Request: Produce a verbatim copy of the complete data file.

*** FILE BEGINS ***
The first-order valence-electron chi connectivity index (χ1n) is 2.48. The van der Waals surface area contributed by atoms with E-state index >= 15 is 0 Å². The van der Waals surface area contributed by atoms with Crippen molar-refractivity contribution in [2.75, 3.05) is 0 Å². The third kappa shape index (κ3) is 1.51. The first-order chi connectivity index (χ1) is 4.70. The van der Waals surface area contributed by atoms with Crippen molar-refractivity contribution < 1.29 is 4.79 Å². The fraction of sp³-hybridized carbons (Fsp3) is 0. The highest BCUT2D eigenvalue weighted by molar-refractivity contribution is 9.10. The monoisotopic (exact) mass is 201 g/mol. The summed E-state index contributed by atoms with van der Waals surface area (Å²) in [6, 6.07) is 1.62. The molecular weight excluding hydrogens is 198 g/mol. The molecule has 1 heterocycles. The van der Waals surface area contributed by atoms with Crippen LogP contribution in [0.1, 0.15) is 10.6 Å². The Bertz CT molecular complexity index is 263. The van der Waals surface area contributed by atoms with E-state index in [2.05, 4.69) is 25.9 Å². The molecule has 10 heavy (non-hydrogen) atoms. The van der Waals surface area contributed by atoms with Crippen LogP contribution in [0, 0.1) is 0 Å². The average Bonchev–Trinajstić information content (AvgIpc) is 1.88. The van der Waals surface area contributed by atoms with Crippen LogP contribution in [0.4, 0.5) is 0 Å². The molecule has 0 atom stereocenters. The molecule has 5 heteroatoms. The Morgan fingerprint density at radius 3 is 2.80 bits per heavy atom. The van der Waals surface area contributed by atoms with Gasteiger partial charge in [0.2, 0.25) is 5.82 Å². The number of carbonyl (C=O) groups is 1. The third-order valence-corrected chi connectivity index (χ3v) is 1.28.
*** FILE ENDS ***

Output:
The first-order valence-electron chi connectivity index (χ1n) is 2.48. The van der Waals surface area contributed by atoms with E-state index >= 15 is 0 Å². The van der Waals surface area contributed by atoms with Crippen molar-refractivity contribution in [2.75, 3.05) is 0 Å². The third kappa shape index (κ3) is 1.51. The first-order chi connectivity index (χ1) is 4.70. The van der Waals surface area contributed by atoms with Crippen molar-refractivity contribution < 1.29 is 4.79 Å². The fraction of sp³-hybridized carbons (Fsp3) is 0. The highest BCUT2D eigenvalue weighted by molar-refractivity contribution is 9.10. The monoisotopic (exact) mass is 201 g/mol. The summed E-state index contributed by atoms with van der Waals surface area (Å²) in [6, 6.07) is 1.62. The molecular weight excluding hydrogens is 198 g/mol. The molecule has 1 heterocycles. The van der Waals surface area contributed by atoms with Crippen LogP contribution in [0.1, 0.15) is 10.6 Å². The Bertz CT molecular complexity index is 263. The van der Waals surface area contributed by atoms with E-state index in [2.05, 4.69) is 25.9 Å². The molecule has 10 heavy (non-hydrogen) atoms. The van der Waals surface area contributed by atoms with Crippen LogP contribution in [0, 0.1) is 0 Å². The average Bonchev–Trinajstić information content (AvgIpc) is 1.88. The van der Waals surface area contributed by atoms with Crippen LogP contribution in [0.4, 0.5) is 0 Å². The molecule has 0 atom stereocenters. The molecule has 5 heteroatoms. The Morgan fingerprint density at radius 3 is 2.80 bits per heavy atom. The van der Waals surface area contributed by atoms with Gasteiger partial charge in [0.2, 0.25) is 5.82 Å². The number of carbonyl (C=O) groups is 1. The third-order valence-corrected chi connectivity index (χ3v) is 1.28.